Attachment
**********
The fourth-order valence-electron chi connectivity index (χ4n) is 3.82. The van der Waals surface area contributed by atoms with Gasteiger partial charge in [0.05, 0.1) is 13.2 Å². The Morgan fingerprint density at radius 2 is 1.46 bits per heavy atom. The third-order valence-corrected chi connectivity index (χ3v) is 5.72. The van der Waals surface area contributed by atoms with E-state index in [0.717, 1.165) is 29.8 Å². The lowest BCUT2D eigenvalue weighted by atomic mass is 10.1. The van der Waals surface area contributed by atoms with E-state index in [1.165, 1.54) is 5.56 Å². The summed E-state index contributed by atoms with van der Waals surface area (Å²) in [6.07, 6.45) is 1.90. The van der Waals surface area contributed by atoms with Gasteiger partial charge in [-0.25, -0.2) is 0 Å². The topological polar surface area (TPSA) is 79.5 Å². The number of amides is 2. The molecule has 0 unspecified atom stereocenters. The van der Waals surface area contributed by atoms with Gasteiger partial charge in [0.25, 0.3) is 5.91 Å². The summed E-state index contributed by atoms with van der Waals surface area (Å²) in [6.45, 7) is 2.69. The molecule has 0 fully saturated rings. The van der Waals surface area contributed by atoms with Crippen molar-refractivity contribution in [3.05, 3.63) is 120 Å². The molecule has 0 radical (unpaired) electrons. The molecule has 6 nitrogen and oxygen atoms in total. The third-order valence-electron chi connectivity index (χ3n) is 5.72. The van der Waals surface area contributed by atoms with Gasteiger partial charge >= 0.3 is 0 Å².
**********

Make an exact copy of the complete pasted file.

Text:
The fourth-order valence-electron chi connectivity index (χ4n) is 3.82. The van der Waals surface area contributed by atoms with Gasteiger partial charge in [0.05, 0.1) is 13.2 Å². The Morgan fingerprint density at radius 2 is 1.46 bits per heavy atom. The third-order valence-corrected chi connectivity index (χ3v) is 5.72. The van der Waals surface area contributed by atoms with E-state index in [0.717, 1.165) is 29.8 Å². The lowest BCUT2D eigenvalue weighted by atomic mass is 10.1. The van der Waals surface area contributed by atoms with E-state index in [1.165, 1.54) is 5.56 Å². The summed E-state index contributed by atoms with van der Waals surface area (Å²) in [6.07, 6.45) is 1.90. The van der Waals surface area contributed by atoms with Gasteiger partial charge in [-0.25, -0.2) is 0 Å². The topological polar surface area (TPSA) is 79.5 Å². The number of amides is 2. The molecule has 0 unspecified atom stereocenters. The van der Waals surface area contributed by atoms with Gasteiger partial charge in [0.25, 0.3) is 5.91 Å². The summed E-state index contributed by atoms with van der Waals surface area (Å²) in [6.45, 7) is 2.69. The molecule has 0 fully saturated rings. The van der Waals surface area contributed by atoms with Crippen molar-refractivity contribution in [3.05, 3.63) is 120 Å². The molecule has 0 radical (unpaired) electrons. The molecule has 6 nitrogen and oxygen atoms in total. The third-order valence-electron chi connectivity index (χ3n) is 5.72. The van der Waals surface area contributed by atoms with Gasteiger partial charge >= 0.3 is 0 Å².